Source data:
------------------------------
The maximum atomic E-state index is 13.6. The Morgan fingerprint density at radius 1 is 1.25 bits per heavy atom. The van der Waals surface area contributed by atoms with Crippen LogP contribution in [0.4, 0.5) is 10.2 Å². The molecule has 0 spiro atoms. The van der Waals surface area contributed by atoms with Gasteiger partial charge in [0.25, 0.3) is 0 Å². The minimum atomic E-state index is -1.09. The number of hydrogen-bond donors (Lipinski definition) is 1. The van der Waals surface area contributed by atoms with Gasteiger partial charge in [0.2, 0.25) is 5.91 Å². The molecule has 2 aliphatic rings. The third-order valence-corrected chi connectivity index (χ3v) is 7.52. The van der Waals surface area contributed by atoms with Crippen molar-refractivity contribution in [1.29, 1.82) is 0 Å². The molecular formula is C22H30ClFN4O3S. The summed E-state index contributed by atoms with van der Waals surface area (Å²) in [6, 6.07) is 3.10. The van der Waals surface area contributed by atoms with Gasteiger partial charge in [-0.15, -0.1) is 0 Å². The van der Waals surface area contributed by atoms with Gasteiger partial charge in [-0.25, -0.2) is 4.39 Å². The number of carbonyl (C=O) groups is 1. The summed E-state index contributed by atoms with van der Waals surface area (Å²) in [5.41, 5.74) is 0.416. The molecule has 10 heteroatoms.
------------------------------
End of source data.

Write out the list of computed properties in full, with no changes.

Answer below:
The maximum atomic E-state index is 13.6. The Morgan fingerprint density at radius 1 is 1.25 bits per heavy atom. The van der Waals surface area contributed by atoms with Crippen LogP contribution in [0.4, 0.5) is 10.2 Å². The molecule has 0 spiro atoms. The van der Waals surface area contributed by atoms with Gasteiger partial charge in [0.25, 0.3) is 0 Å². The minimum atomic E-state index is -1.09. The number of hydrogen-bond donors (Lipinski definition) is 1. The van der Waals surface area contributed by atoms with Gasteiger partial charge in [0.2, 0.25) is 5.91 Å². The molecule has 2 aliphatic rings. The third-order valence-corrected chi connectivity index (χ3v) is 7.52. The van der Waals surface area contributed by atoms with Crippen molar-refractivity contribution in [1.29, 1.82) is 0 Å². The molecular formula is C22H30ClFN4O3S. The summed E-state index contributed by atoms with van der Waals surface area (Å²) in [6, 6.07) is 3.10. The van der Waals surface area contributed by atoms with Gasteiger partial charge in [-0.15, -0.1) is 0 Å². The van der Waals surface area contributed by atoms with Gasteiger partial charge in [-0.25, -0.2) is 4.39 Å². The number of carbonyl (C=O) groups is 1. The summed E-state index contributed by atoms with van der Waals surface area (Å²) in [5.41, 5.74) is 0.416. The molecule has 10 heteroatoms.